Imputed Interest

AAA

DEFINITION of 'Imputed Interest'

A term that describes interest that is considered to be paid for tax purposes even though no interest payment has been made. Imputed interest is used by the Internal Revenue Service (IRS) as a means of collecting tax revenues on loans or securities that do not pay interest, or where the stated interest is particularly low. Imputed interest is calculated based on the actual payments that will be - but have not yet been - paid. The interest is important for discount bonds, such as zero-coupon bonds, and other securities that are sold below face value and mature at par.

INVESTOPEDIA EXPLAINS 'Imputed Interest'

The IRS uses an accretive method to calculate the imputed interest on Treasury bonds, which are taxed yearly even though no interest is paid prior to maturity. To generate taxes on interest income that may or may not have been paid (such as with no-interest loans between family members), the IRS established Applicable Federal Rates (AFR) with the Tax Act of 1984, which sets a minimum interest rate for any loan that is made below a specified interest rate level. Each month, the IRS publishes base interest rates known as the Applicable Federal Rates, which are used for imputed interest and original issue discount rules.

RELATED TERMS
  1. Accreted Value

    The value, at any given time, of a multi-year instrument that ...
  2. Interest

    1. The charge for the privilege of borrowing money, typically ...
  3. Accretion of Discount

    The increase in the value of a discounted instrument as time ...
  4. Accrued Interest

    1. A term used to describe an accrual accounting method when ...
  5. Accretion

    1. Asset growth through addition or expansion. 2. In reference ...
  6. Applicable Federal Rate - AFR

    Rates published monthly by the IRS for federal income tax purposes. ...
RELATED FAQS
  1. How are contingent beneficiaries informed of a payout?

    One of the greatest tools in estate planning is beneficiary designation. Listing primary and contingent beneficiaries is ... Read Full Answer >>
  2. What is private wealth management?

    Private wealth management is an investment advisory practice that incorporates financial planning, portfolio management and ... Read Full Answer >>
  3. How can I get a "pensionado" visa to retire in Costa Rica?

    In order to receive a pensionado visa and retire in Costa Rica, a retiree needs to fill out a list of key documents from ... Read Full Answer >>
  4. Why did Target's (TGT) expansion into Canada fail so quickly?

    Target (TGT) decided to expand north into Canadian markets in 2011. By 2013, it had built 133 stores across several Canadian ... Read Full Answer >>
  5. For what purpose is the consumer surplus figure used?

    The consumer surplus figure is used by companies that seek to maximize revenue and profits by minimizing consumer surplus, ... Read Full Answer >>
  6. What are some examples of a deferred tax liability?

    In the United States, laws allow companies to maintain two separate sets of books for financial and tax purposes. Because ... Read Full Answer >>
Related Articles
  1. Bonds & Fixed Income

    Junk Bonds: Everything You Need To Know

    Don't be fooled by the name - junk bonds may be for you if you know how to analyze them.
  2. Economics

    Forces Behind Interest Rates

    Get a deeper understanding of the importance of interest rates and what makes them change.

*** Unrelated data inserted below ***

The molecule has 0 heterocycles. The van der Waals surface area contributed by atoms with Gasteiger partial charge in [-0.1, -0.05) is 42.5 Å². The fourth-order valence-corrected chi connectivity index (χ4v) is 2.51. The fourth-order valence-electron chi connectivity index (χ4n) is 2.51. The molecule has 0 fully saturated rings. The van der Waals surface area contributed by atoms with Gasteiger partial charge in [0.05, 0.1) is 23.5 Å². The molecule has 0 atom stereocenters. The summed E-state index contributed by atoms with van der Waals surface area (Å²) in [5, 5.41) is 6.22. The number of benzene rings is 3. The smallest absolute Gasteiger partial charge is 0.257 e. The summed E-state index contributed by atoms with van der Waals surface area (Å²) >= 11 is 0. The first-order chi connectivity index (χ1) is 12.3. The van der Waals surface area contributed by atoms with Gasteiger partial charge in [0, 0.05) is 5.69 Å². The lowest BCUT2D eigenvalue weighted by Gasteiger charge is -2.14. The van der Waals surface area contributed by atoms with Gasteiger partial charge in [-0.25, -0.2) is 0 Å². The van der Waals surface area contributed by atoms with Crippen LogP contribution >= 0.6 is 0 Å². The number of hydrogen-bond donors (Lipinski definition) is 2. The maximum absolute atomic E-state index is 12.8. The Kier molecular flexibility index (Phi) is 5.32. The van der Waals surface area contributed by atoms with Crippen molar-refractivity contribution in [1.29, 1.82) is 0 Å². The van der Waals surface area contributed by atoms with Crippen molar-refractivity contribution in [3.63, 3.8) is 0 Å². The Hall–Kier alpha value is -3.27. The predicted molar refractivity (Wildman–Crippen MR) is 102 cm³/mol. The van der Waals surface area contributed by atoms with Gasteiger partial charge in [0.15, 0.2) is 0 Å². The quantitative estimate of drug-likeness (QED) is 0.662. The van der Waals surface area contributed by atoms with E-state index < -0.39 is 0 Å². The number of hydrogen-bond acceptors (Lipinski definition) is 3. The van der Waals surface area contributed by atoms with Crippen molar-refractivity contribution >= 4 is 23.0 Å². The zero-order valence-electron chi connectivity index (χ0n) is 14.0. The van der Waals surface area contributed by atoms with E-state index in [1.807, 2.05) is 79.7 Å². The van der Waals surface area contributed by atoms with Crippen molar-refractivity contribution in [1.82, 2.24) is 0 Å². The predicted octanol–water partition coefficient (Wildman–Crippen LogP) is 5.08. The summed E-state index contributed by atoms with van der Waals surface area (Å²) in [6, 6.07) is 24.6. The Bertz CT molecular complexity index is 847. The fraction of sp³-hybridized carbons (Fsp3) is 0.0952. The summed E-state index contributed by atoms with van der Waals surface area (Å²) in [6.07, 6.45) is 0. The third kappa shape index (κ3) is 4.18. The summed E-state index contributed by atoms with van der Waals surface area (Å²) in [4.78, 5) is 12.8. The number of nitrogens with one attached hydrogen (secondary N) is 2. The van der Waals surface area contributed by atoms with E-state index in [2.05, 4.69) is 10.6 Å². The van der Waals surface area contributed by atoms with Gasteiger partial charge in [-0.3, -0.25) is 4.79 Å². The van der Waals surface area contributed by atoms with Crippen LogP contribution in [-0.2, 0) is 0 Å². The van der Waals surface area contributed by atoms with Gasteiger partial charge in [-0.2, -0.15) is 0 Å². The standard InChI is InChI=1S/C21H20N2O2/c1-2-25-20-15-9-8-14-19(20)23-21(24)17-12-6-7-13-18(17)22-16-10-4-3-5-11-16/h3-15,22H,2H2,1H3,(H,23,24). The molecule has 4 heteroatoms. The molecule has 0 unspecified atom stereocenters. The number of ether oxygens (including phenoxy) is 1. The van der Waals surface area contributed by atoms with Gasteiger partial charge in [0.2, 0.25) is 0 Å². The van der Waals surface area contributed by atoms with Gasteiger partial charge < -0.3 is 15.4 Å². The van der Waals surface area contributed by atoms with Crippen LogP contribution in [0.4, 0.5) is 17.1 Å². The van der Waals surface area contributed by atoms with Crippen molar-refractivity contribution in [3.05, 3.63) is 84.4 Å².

3. Investing

    The Advantages Of Bonds

    Bonds contribute an element of stability to almost any portfolio and offer a safe and conservative investment.
  4. Bonds & Fixed Income

    Corporate Bonds: An Introduction To Credit Risk

    Corporate bonds offer higher yields, but it's important to evaluate the extra risk involved before you buy.
  5. Bonds & Fixed Income

    3 Bonds You May Have Never Heard Of

    These lesser-known bonds may give your portfolio a boost when other investments products fall short.
  6. Retirement

    Understanding Credit Card Interest

    Paying these rates can impact your disposable income and your investment returns.
  7. Investing Basics

    What Investors Should Know About Interest Rates

    Understanding interest rates helps you answer the fundamental question of where to put your money.
  8. Options & Futures

    Dividends, Interest Rates And Their Effect On Stock Options

    Learn how analyzing these variables are crucial to knowing when to exercise early.
  9. Investing Basics

    Interest Rates And Your Bond Investments

    By understanding the factors that influence interest rates, you can learn to anticipate their movement and profit from it.
  10. Investing Basics

    Top 6 Uses For Bonds

    Individuals and institutions can use bonds in many ways: from the most basic, such as for preserving principal or saving and maximizing income, to more advanced uses, like managing interest-rate ...

You May Also Like

Hot Definitions
  1. Mixed Economic System

    An economic system that features characteristics of both capitalism and socialism.
  2. Net Worth

    The amount by which assets exceed liabilities. Net worth is a concept applicable to individuals and businesses as a key measure ...
  3. Stop-Loss Order

    An order placed with a broker to sell a security when it reaches a certain price. A stop-loss order is designed to limit ...
  4. Covered Call

    An options strategy whereby an investor holds a long position in an asset and writes (sells) call options on that same asset ...
  5. Butterfly Spread

    A neutral option strategy combining bull and bear spreads. Butterfly spreads use four option contracts with the same expiration ...
  6. Unlevered Beta

    A type of metric that compares the risk of an unlevered company to the risk of the market. The unlevered beta is the beta ...
Trading Center